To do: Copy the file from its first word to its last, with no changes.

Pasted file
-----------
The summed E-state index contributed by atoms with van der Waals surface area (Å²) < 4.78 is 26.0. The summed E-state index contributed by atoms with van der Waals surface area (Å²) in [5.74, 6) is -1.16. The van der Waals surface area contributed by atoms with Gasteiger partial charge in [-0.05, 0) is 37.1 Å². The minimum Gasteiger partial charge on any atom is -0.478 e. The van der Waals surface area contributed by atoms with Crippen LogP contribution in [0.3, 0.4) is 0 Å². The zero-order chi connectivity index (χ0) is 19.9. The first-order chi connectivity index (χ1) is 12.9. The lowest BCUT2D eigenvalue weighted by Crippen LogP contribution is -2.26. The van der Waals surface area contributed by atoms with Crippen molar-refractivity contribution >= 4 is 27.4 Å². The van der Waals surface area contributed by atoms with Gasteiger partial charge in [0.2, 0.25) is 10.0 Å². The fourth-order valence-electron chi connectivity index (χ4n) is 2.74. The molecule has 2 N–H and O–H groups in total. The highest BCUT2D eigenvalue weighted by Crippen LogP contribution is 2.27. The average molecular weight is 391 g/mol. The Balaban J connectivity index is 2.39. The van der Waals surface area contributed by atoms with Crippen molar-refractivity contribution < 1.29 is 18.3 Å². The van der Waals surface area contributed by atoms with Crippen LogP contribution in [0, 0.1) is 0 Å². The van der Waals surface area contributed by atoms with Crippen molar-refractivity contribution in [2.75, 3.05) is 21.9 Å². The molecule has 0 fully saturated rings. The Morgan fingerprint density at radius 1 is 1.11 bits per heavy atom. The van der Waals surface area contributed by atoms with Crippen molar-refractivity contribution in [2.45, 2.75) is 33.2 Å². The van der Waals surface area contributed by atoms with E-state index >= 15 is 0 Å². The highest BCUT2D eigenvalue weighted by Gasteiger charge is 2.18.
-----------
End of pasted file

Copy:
The summed E-state index contributed by atoms with van der Waals surface area (Å²) < 4.78 is 26.0. The summed E-state index contributed by atoms with van der Waals surface area (Å²) in [5.74, 6) is -1.16. The van der Waals surface area contributed by atoms with Gasteiger partial charge in [-0.05, 0) is 37.1 Å². The minimum Gasteiger partial charge on any atom is -0.478 e. The van der Waals surface area contributed by atoms with Crippen LogP contribution in [0.3, 0.4) is 0 Å². The zero-order chi connectivity index (χ0) is 19.9. The first-order chi connectivity index (χ1) is 12.9. The lowest BCUT2D eigenvalue weighted by Crippen LogP contribution is -2.26. The van der Waals surface area contributed by atoms with Crippen molar-refractivity contribution >= 4 is 27.4 Å². The van der Waals surface area contributed by atoms with Gasteiger partial charge in [0.2, 0.25) is 10.0 Å². The fourth-order valence-electron chi connectivity index (χ4n) is 2.74. The molecule has 2 N–H and O–H groups in total. The highest BCUT2D eigenvalue weighted by Crippen LogP contribution is 2.27. The average molecular weight is 391 g/mol. The Balaban J connectivity index is 2.39. The van der Waals surface area contributed by atoms with Crippen molar-refractivity contribution < 1.29 is 18.3 Å². The van der Waals surface area contributed by atoms with Crippen LogP contribution in [0, 0.1) is 0 Å². The van der Waals surface area contributed by atoms with Crippen molar-refractivity contribution in [2.75, 3.05) is 21.9 Å². The molecule has 0 fully saturated rings. The Morgan fingerprint density at radius 1 is 1.11 bits per heavy atom. The van der Waals surface area contributed by atoms with Crippen molar-refractivity contribution in [2.45, 2.75) is 33.2 Å². The van der Waals surface area contributed by atoms with E-state index >= 15 is 0 Å². The highest BCUT2D eigenvalue weighted by Gasteiger charge is 2.18.